KGB Gen. Oleg Kalugin (Photo: c-spanvideo.org)
By Sydney H. Schanberg
Published in Newsday, December 12, 1997
North Vietnam told us that it returned all its American prisoners in 1973. Now, we have a fresh and haunting report that a number of American POWs, mostly fliers, were still alive in Vietnam possibly as late as 1978 — and that U.S. intelligence may have known about it. The information comes from an investigative report aired on Australian television, but barely touched by the American press. The report was based on two sets of filmed interviews. The first sources were senior Soviet intelligence agents, who said they had interrogated captured American pilots years after Hanoi said it had sent all the prisoners home. Then came interviews from the American side, with two retired analysts from the National Security Agency; they said that Soviet and Vietnamese radio messages intercepted by U.S. intelligence indicated that 50 to 75 captured U.S. fliers had been flown from North Vietnam to the Soviet Union for interrogation.The Soviet operatives said their interrogations also took place inside North Vietnam and that they believed all the fliers they questioned were later executed by the Vietnamese. The retired American security officials said that American fliers who were bombing North Vietnam “suspected” Hanoi was executing downed air crews, but that U.S. commanders never told airmen what had been learned from intelligence reports.
These quite dramatic revelations, which were aired in Australia on Oct. 27, were not picked up in the United States until about a week ago, when The San Diego Union ran a story about the documentary. The New York Times picked it up in a brief article in last Sunday’s edition. The only comment so far from the Bush administration is a Pentagon statement that interviews with returning American prisoners had turned up no evidence of Soviet interrogations but that the allegations were being looked into. Perhaps the administration could look into them with the utmost speed and get back to us with some honest answers, so rarely given on the MIA issue.
One of the key Soviet interviews in the Australian documentary was with KGB Gen. Oleg Kalugin, who said the Soviets were interrogating captured flight crews not only after the United States ended its combat involvement and pulled out its last troops in 1973, but even after the Vietnam war ended in April of 1975 with the communist victory. Kalugin and others said they were trying to find out details about American military equipment, such as devices for evading ground-to-air missiles. Gen. Kalugin would appear to be a very strong source – certainly one worthy of serious media attention and one whose assertions deserve a White House reaction just a tad more interested than a pallid we’re-looking-into-it.
For one thing, Kalugin headed the KGB interrogation operation in Vietnam from 1975 to 1978. More recently, after the failed coup attempt against Mikhail Gorbachev in August, the Soviet president brought Kalugin out of retirement to reform and reorganize the KGB. In his “Australian 60 Minutes” interview, Kalugin said he was willing to go to Washington to talk about the paws. He and other KGB agents interviewed said the reason they were going public about the POW interrogations and the Soviet secret war in Vietnam was that the Vietnam operations had been ordered by some of the Communist hard-liners who had tried to oust Gorbachev and undermine the movement for national change. Another Soviet official interviewed was in charge of Soviet secret flights in Vietnam; he said that a number of Soviet military personnel were killed in Vietnam, but that Moscow kept these deaths secret. An airman involved said the Soviet public had a right to know of the sacrifices and losses. Families of those lost received no pensions, he said.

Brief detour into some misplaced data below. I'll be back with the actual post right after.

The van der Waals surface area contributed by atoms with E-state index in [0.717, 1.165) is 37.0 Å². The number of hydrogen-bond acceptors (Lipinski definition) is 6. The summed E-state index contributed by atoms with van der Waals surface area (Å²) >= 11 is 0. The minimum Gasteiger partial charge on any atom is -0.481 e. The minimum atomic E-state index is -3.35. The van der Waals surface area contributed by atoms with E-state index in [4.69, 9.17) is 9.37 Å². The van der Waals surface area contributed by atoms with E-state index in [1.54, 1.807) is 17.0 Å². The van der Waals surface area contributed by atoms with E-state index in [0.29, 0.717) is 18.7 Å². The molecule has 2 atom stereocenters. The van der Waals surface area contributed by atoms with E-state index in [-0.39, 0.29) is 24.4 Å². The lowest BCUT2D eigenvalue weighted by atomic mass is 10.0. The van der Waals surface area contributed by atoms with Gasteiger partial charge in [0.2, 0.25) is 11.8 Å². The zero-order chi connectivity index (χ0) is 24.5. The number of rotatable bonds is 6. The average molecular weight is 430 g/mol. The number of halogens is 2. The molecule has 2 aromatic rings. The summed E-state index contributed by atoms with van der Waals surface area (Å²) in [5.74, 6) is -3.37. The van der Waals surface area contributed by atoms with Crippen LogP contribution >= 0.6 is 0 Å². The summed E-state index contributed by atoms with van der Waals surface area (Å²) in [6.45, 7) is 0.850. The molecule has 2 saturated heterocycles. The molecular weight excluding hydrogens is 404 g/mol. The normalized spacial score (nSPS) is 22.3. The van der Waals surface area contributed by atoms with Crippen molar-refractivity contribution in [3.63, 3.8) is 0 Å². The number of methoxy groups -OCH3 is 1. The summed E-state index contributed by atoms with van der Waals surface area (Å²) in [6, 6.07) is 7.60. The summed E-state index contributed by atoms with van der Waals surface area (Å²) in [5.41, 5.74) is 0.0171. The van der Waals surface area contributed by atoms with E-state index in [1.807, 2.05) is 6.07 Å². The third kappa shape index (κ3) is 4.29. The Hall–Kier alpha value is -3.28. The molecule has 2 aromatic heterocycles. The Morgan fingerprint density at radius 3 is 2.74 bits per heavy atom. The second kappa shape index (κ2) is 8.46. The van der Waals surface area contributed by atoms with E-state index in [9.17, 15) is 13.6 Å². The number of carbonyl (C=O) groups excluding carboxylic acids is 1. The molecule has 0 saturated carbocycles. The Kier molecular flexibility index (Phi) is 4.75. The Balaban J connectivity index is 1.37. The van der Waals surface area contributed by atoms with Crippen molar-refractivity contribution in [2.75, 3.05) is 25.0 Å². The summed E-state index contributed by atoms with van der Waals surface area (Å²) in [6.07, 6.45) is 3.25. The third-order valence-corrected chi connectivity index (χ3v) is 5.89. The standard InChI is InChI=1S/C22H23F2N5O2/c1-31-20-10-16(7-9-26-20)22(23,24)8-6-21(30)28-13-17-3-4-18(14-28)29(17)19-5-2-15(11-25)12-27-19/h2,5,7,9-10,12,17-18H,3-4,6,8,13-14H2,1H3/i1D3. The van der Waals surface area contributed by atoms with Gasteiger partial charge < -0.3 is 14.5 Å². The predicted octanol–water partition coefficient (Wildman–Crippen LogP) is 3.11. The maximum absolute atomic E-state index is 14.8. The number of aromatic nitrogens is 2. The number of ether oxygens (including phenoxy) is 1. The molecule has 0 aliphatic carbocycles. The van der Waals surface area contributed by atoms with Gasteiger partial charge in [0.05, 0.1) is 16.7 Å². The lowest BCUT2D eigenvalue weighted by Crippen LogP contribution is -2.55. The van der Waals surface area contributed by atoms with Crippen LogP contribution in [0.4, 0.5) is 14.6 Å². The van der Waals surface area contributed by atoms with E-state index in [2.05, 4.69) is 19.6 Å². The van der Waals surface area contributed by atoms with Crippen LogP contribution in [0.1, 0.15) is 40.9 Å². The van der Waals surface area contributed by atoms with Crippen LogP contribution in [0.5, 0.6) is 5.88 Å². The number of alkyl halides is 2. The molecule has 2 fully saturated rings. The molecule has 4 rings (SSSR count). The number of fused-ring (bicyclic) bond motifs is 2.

Where does this new information take us? Where does it leave the overriding question: Are there any American servicemen still being held prisoner in Indochina?
The keywords are “held prisoner.” Because after every war, some men do stay behind of their own choice – such as deserters or men who marry local women or men whose lives become so degraded during the war by drugs or criminal activities that returning home is not an option, Certainly, at least a few such Americans are living in Indochina, more likely in remote areas than in cities or towns.
But prisoners? Though anything is possible, the Soviet testimony in the Australian television report suggests that the Vietnamese were systematically eliminating the evidence of their crime: that they kept prisoners after the signing of the peace accord in 1973.
And if all or nearly all of these prisoners have been executed, perhaps there is an issue beyond condemnation of the North Vietnamese. Did Washington know the fliers were being executed, as the fresh information suggests? And if so, why did U.S. officials not raise a hue and cry at the time – when they were negotiating the peace accord? Was it because President Richard Nixon and company were so desperate to get out of the Vietnam quicksand that, to avoid derailing the negotiations, they chose silence about these men? And have his successors in the White House chosen silence, too?
If Americans are to really put Vietnam behind them, they deserve some answers. Finally.